The purpose of the current study was to characterize common trajectories of family income during childhood and to evaluate the influence of these trajectories on adiposity in adolescence. It was hypothesized that children who experienced low income throughout childhood would have greater BMI percentile, waist circumference, and skinfold thickness at age 15 than those who experienced higher income throughout childhood. Children who experienced upward economic mobility were expected to have outcomes consistent with a reduced likelihood of obesity, while those who experienced downward economic mobility were expected to have outcomes consistent with greater obesity.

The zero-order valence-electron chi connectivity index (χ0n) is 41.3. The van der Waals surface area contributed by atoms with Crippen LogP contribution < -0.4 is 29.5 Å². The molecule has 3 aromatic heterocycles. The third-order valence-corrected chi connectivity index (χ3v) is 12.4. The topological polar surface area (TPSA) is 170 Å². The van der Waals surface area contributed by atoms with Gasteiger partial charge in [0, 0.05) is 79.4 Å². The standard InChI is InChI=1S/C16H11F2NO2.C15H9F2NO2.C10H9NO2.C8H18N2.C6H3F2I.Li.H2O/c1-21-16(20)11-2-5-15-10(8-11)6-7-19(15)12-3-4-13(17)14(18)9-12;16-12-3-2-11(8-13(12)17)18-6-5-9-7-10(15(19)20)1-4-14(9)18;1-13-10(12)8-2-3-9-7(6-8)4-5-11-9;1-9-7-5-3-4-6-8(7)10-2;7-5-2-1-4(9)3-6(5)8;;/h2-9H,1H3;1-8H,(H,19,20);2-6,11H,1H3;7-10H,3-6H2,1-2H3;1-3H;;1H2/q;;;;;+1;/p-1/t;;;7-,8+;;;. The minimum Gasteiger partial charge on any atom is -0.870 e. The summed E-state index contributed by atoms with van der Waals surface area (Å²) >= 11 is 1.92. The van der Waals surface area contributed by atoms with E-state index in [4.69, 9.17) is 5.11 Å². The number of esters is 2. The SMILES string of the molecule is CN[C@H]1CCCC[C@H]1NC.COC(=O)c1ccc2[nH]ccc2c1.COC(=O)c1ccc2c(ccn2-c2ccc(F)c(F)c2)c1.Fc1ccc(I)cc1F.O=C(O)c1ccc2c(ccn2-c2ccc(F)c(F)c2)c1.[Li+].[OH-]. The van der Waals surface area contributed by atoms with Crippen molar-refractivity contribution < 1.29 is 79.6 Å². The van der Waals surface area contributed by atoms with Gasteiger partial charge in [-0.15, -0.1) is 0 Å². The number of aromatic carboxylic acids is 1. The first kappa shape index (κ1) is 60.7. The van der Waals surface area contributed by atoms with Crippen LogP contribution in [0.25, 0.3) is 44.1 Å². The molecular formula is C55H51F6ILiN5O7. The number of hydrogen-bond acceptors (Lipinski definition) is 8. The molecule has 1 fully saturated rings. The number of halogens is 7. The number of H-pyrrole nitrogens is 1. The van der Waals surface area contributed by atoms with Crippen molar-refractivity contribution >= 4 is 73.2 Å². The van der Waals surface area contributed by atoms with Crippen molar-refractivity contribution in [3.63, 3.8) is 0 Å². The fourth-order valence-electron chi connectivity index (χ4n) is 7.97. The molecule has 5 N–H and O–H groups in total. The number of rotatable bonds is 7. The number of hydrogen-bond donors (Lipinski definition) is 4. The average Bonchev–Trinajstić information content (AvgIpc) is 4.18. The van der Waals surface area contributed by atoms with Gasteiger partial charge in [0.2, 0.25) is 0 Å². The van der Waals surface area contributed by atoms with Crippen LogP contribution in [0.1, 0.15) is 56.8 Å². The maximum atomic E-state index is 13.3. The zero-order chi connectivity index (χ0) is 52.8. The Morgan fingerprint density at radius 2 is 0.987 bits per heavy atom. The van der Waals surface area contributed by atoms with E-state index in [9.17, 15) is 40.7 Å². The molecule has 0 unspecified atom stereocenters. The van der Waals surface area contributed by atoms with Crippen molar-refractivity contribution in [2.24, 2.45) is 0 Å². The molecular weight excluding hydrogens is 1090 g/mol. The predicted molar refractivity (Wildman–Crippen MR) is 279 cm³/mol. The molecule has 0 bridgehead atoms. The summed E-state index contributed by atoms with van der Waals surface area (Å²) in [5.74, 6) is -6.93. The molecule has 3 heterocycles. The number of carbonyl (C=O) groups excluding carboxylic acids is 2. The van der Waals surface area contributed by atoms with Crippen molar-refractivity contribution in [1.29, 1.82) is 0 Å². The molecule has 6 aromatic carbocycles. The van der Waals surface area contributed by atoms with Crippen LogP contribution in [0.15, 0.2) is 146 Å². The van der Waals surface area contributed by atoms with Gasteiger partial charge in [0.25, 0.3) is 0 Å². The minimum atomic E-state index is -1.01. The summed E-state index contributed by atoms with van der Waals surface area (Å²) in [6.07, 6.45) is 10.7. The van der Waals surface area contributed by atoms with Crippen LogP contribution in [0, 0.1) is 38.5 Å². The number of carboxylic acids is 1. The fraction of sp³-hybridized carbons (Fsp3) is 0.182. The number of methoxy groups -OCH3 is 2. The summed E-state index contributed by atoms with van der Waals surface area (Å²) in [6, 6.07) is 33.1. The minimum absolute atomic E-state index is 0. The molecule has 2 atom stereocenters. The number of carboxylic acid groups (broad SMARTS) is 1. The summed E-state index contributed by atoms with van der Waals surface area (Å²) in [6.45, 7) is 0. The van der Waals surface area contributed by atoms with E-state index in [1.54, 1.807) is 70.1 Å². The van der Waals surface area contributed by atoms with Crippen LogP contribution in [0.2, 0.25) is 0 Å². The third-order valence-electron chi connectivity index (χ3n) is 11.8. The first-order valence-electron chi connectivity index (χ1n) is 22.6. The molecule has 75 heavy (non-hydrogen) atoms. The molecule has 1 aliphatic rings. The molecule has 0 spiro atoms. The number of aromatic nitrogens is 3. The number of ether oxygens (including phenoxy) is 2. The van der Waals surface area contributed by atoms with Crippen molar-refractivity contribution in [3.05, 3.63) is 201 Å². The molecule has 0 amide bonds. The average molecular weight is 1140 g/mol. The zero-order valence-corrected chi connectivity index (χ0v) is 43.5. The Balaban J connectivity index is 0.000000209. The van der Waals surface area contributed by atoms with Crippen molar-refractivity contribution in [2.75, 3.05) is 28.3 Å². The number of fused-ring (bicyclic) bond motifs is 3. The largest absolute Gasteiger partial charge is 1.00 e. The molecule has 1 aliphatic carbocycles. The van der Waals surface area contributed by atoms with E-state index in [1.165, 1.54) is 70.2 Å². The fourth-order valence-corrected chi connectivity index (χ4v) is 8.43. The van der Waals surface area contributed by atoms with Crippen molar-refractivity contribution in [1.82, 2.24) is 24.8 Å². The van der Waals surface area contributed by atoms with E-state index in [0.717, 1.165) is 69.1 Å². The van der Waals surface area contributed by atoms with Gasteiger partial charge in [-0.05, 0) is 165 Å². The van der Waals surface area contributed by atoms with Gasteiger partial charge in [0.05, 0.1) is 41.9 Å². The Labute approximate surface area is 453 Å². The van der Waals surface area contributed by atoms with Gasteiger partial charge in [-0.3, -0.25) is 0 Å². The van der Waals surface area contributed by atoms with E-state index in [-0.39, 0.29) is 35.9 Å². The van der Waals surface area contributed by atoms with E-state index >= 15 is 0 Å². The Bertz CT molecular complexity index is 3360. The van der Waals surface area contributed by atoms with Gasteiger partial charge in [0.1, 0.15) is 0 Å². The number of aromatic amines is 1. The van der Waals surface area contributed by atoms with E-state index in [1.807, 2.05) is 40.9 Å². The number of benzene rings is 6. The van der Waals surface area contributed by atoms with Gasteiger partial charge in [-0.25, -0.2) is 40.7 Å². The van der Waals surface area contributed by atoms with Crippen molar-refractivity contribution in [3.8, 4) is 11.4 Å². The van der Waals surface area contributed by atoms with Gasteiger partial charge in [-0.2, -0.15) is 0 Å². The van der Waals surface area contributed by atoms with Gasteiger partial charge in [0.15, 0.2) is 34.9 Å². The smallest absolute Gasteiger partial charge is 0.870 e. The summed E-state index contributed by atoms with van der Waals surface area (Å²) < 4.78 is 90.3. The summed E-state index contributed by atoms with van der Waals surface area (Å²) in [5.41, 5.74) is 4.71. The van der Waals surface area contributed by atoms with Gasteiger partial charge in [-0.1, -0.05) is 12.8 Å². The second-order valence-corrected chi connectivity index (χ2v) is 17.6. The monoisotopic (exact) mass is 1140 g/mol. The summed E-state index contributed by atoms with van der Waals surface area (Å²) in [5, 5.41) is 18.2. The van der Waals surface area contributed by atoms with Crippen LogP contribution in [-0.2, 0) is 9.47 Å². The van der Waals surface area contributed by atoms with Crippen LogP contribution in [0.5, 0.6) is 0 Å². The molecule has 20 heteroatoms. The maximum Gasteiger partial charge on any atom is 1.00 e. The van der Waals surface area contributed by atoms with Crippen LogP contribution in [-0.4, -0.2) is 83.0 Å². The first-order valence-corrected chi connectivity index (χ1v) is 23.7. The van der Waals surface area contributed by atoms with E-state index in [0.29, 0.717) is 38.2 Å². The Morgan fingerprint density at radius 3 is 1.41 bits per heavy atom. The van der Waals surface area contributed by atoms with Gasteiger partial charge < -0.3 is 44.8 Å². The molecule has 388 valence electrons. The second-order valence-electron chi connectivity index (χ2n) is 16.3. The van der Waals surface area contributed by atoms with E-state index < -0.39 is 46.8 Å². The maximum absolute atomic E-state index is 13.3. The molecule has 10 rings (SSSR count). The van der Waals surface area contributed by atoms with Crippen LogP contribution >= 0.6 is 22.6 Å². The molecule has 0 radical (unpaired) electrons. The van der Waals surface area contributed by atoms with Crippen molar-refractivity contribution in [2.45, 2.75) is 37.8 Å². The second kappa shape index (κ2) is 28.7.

The Study of Early Child Care and Youth Development (SECCYD) was a longitudinal study designed to examine the influence of child care experiences on social, emotional, intellectual, and language development; as well as physical growth and health of children [for more information, see [18, 19]. Participants were enrolled at 10 sites across the U.S., and the study was completed in four phases starting at the birth of the child and continuing through 15 years of age. A total of 1,364 families were enrolled in Phase I in 1991, which continued from birth to 3 years of age and included assessments at 1, 6, 15, 24, and 36 months of age. During Phase II, 1,226 families were retained in the study. Phase II continued from 54 months through 1st grade, and included assessments at 54 months, kindergarten, and 1st grade. During Phase III, 1,061 families remained in the study. Phase III continued from 2nd through 6th grade, and included assessments at 2nd, 3rd, 4th, 5th, and 6th grades. By Phase IV, 1009 families remained in the study. Phase IV continued from 7th through 9th grade, and included assessments at 7th and 8th grades and at age 15 years. Data were collected by research assistants via home visits, visits to the child care facility, in a laboratory playroom, telephone calls, and mailed questionnaires. All study procedures were approved at the institutional reviews boards of each site (Temple University; University of Arkansas at Little Rock; Harvard University and Wellesley College; University of Califoria, Irvine; University of Kansas; University of North Carolina, Chapel Hill; University of Pittsburgh; University of Virginia; University of Washington, Seattle; University of Wisconsin, Madison), and informed consent was obtained from all participants. Information about inclusion/exclusion criteria, recruitment, enrollment, and the study protocol are presented in detail elsewhere [18, 19]. Data collection ended in 2007, and study analyses presented in the current manuscript were completed in 2010 and 2011.